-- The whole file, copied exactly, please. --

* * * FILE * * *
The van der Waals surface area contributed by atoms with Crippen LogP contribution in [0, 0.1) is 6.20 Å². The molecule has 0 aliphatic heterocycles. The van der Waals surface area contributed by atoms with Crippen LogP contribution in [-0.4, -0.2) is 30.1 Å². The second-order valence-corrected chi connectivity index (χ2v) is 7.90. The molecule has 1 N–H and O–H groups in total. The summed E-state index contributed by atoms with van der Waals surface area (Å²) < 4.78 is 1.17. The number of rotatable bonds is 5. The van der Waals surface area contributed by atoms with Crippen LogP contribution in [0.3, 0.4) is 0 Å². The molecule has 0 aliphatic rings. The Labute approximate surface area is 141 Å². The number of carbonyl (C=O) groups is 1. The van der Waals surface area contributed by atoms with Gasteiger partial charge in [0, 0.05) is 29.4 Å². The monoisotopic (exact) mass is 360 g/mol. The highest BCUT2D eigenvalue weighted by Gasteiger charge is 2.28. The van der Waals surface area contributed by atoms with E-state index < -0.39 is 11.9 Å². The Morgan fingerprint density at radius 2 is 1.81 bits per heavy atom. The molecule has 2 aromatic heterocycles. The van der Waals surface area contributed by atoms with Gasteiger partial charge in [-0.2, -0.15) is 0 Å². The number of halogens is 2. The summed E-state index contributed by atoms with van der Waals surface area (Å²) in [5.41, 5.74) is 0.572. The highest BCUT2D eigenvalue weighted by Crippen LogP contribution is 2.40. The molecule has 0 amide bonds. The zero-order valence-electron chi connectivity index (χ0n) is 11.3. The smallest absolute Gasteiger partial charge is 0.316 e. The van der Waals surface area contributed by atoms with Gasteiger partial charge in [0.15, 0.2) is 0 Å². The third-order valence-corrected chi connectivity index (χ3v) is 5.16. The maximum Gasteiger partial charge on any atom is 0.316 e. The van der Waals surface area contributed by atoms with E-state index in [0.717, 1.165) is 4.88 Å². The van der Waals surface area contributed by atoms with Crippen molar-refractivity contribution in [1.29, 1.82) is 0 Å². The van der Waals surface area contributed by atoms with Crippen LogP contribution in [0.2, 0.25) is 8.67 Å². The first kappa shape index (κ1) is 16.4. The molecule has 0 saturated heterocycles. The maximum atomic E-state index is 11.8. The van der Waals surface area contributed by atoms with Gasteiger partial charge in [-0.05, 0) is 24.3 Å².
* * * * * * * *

The van der Waals surface area contributed by atoms with Crippen LogP contribution in [0, 0.1) is 6.20 Å². The molecule has 0 aliphatic heterocycles. The van der Waals surface area contributed by atoms with Crippen LogP contribution in [-0.4, -0.2) is 30.1 Å². The second-order valence-corrected chi connectivity index (χ2v) is 7.90. The molecule has 1 N–H and O–H groups in total. The summed E-state index contributed by atoms with van der Waals surface area (Å²) < 4.78 is 1.17. The number of rotatable bonds is 5. The van der Waals surface area contributed by atoms with Crippen LogP contribution in [0.3, 0.4) is 0 Å². The molecule has 0 aliphatic rings. The Labute approximate surface area is 141 Å². The number of carbonyl (C=O) groups is 1. The van der Waals surface area contributed by atoms with Gasteiger partial charge in [0, 0.05) is 29.4 Å². The monoisotopic (exact) mass is 360 g/mol. The highest BCUT2D eigenvalue weighted by Gasteiger charge is 2.28. The van der Waals surface area contributed by atoms with E-state index < -0.39 is 11.9 Å². The Morgan fingerprint density at radius 2 is 1.81 bits per heavy atom. The molecule has 2 aromatic heterocycles. The van der Waals surface area contributed by atoms with Gasteiger partial charge in [-0.2, -0.15) is 0 Å². The number of halogens is 2. The summed E-state index contributed by atoms with van der Waals surface area (Å²) in [5.41, 5.74) is 0.572. The highest BCUT2D eigenvalue weighted by Crippen LogP contribution is 2.40. The molecule has 0 amide bonds. The zero-order valence-electron chi connectivity index (χ0n) is 11.3. The smallest absolute Gasteiger partial charge is 0.316 e. The van der Waals surface area contributed by atoms with Gasteiger partial charge in [0.15, 0.2) is 0 Å². The third-order valence-corrected chi connectivity index (χ3v) is 5.16. The maximum Gasteiger partial charge on any atom is 0.316 e. The van der Waals surface area contributed by atoms with E-state index in [0.717, 1.165) is 4.88 Å². The van der Waals surface area contributed by atoms with Crippen molar-refractivity contribution in [1.29, 1.82) is 0 Å². The van der Waals surface area contributed by atoms with Crippen LogP contribution in [0.2, 0.25) is 8.67 Å². The first kappa shape index (κ1) is 16.4. The molecule has 0 saturated heterocycles. The maximum atomic E-state index is 11.8. The van der Waals surface area contributed by atoms with Gasteiger partial charge in [-0.05, 0) is 24.3 Å².